This section of the website is devoted to St Paul’s Cathedral and its surrounding Churchyard as physical objects with histories of construction and function and the Cathedral as an institution within the structure of the Church of England.
We explore the history of the Cathedral building and its Churchyard, and locate them in the story of the English Reformation. We also describe the place a cathedral had in the organizational structure of the Church of England and the Diocese of London.
Our point of reference is the decade between 1621 to 1631, when John Donne was Dean of the Cathedral, a period roughly 60 years after the Elizabethan Settlement of Religion (1559) gave enduring form and substance to the post-Reformation Church of England.
While the early years of the English Reformation had seen conflict over the kind of Reformation the English Reformation would be, by 1621 the new had become a habitual part of daily life. People had become familiar with the language and structure of reformed public worship and had developed a sense of the kind of religious tradition the Church of England was coming to be.
The story of St Paul’s Cathedral in the late 16th century and early 17th centuries mirrors this narrative. The Cathedral’s responses to the Injunctions of 15XX suggest an organization that is unsure about its purpose and therefore careless in the way it went about the work of the Cathedral. We hear of Choristers who wear dirty vestments and come late to the services, seemingly more interested in collecting spur money from the men of fashion who flocked to display themselves in their finery in the nave than in singing Divine Service. The organ seems not to be in the best of repair. And so forth.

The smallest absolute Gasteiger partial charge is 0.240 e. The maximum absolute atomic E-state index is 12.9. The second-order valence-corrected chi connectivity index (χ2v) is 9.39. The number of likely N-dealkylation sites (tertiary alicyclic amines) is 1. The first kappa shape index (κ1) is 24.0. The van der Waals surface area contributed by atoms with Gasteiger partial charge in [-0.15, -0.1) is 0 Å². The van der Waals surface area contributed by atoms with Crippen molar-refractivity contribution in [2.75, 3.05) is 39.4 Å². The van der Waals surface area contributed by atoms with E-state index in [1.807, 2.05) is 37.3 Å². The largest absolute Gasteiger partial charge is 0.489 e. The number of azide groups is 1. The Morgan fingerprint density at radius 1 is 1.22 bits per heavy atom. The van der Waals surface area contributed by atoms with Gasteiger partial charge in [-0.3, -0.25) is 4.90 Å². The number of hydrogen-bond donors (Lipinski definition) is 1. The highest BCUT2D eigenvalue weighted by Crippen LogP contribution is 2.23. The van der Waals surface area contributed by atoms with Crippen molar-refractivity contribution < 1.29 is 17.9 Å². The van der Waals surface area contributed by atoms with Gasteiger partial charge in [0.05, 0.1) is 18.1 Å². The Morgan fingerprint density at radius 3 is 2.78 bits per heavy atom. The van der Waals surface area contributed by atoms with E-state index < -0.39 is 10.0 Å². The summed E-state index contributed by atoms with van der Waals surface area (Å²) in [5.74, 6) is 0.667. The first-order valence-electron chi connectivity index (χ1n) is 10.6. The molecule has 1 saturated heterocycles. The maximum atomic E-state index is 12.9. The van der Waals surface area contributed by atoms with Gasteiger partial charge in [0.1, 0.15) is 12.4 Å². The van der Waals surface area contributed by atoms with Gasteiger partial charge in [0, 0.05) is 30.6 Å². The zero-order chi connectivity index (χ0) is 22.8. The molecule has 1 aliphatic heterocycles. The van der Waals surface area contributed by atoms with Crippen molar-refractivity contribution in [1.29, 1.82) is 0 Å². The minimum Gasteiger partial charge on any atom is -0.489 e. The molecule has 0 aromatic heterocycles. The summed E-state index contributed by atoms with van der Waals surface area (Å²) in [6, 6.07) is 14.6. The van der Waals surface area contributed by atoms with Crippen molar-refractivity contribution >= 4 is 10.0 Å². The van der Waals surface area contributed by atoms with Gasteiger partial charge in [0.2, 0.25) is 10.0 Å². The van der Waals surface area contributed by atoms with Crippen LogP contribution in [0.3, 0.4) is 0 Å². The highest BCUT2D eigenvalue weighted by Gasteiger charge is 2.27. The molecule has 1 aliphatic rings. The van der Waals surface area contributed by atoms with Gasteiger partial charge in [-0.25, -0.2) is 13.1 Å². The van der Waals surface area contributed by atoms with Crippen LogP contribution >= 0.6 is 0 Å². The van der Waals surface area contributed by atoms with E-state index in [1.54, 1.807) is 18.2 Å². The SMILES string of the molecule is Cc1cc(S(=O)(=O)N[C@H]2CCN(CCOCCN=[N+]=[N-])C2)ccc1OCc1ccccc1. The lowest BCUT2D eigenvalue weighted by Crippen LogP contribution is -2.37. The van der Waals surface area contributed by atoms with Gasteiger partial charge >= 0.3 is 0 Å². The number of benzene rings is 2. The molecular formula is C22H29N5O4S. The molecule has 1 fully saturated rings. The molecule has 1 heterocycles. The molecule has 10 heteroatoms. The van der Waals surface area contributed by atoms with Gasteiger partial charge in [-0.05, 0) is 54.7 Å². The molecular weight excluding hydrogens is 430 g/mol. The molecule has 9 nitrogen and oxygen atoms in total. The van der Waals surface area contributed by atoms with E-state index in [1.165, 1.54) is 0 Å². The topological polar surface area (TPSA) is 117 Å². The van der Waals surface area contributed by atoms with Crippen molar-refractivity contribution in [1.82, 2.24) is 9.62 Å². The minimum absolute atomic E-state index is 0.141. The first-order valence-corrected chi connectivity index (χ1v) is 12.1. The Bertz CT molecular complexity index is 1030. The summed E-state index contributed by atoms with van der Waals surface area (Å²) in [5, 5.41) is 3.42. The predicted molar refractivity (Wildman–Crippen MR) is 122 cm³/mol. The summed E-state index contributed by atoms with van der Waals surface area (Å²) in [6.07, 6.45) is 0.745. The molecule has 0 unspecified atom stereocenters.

By the Laudian Visitation in the mid-1620’s, however, we get the sense that organizationally things had been put right, for the work of the Cathedral seems to have been done decently and in good order for some time. The English priest and poet George Herbert — who used to slip away from his post as rector of St Andrew’s Church, Bemerton, to attend choral services at nearby Salisbury Cathedral — might have been describing St Paul’s as well when he celebrated the Church of England as neither too high nor too low, but just right
I joy, dear mother, when I view
Thy perfect lineaments, and hue
Both sweet and bright.
Beauty in thee takes up her place,
And dates her letters from thy face,
When she doth write.
A fine aspect in fit array,
Neither too mean nor yet too gay,
Shows who is best.
Outlandish looks may not compare,
For all they either painted are,
Or else undress’d.
She on the hills which wantonly
Allureth all, in hope to be
By her preferr’d,
Hath kiss’d so long her painted shrines,
That ev’n her face by kissing shines,
For her reward.
She in the valley is so shy
Of dressing, that her hair doth lie
About her ears;
While she avoids her neighbour’s pride,
She wholly goes on th’ other side,
And nothing wears.
But, dearest mother, what those miss,
The mean, thy praise and glory is
And long may be.
Blessed be God, whose love it was
To double-moat thee with his grace,
And none but thee.